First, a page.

VCU hosts Girl Scouts for Science Fun Day
Annual event introduces science and engineering to young women
Wednesday, April 17, 2013
Providing Girl Scouts with an opportunity to explore different fields in science, Virginia Commonwealth University’s Women in Science (WIS) student organization recently hosted Girl Scouts Science Fun Day. Approximately 40 Girl Scouts from the greater Richmond area participated in the half-day of workshops, lectures and hands-on experiments led by VCU professors.
“I love this program. I think it is important and empowering for young women,” said Michelle Peace, Ph.D., interim chair for the VCU Department of Forensic Science in the College of Humanities and Sciences. “It is a great way for the community to show young people how they can be involved in science.”
The Girl Scouts, ages 9 to 12, were separated into small groups and rotated through six stations. These stations exposed them to clinical lab sciences, DNA structures, pathology, biomedical engineering and forensic sciences.
“VCU opens up opportunities for people from around the city to familiarize themselves with the university and participate,” said Napolean L. Peoples, Ph.D., associate dean in the Division of Student Affairs. “This is a great way for young women to have an introduction to science and engineering.”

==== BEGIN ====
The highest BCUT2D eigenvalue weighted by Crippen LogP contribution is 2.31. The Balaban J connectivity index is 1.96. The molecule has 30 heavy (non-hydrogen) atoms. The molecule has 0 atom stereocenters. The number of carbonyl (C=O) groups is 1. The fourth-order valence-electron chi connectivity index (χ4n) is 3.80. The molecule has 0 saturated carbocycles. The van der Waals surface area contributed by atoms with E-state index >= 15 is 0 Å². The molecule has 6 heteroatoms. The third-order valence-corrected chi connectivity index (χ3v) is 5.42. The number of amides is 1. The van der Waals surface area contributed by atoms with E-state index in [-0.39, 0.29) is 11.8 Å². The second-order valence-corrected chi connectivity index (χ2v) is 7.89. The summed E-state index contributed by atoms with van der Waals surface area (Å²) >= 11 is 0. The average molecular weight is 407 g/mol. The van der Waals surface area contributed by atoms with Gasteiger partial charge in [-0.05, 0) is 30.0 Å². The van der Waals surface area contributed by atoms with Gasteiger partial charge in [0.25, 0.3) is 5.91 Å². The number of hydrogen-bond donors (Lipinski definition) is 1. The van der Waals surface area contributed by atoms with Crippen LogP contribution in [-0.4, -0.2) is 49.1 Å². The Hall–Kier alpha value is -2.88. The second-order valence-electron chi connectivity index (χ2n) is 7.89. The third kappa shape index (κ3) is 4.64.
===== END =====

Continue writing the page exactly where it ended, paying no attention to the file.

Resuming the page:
A proponent of getting girls involved in science, Michelle Laws, a Ph.D. student in the Department of Social and Behavioral Health in the VCU School of Medicine and a WIS member, was the event organizer.
“As a Girl Scout alum, I think it is an excellent program. I wish I had these opportunities when I was a Girl Scout,” said Laws.
For Jennifer Wayne, Ph.D., professor in the Department of Biomedical Engineering in the School of Engineering, this annual event is about community outreach.
“Outreach and giving to the community is an important role of the university. It is useful for the girls to learn about universities and to know VCU is an exciting place to be,” said Wayne. “I think it is a very worthwhile activity, and I try to give the girls hands-on activities to keep them excited about math and science.”
The WIS supports and promotes the career development of women scientists at VCU by increasing the representation, participation and leadership of women in scientific disciplines.
“We’re reaching out as Girl Scouts in 2013 to make sure the public understands that we are moving in a direction to excite girls and fostering activities that can hopefully become careers,” said Viola Baskerville, CEO of the Girl Scouts of the Commonwealth of Virginia Council. “We are very excited about partnerships that provide the girls with leadership role models, such as this annual event at VCU.”
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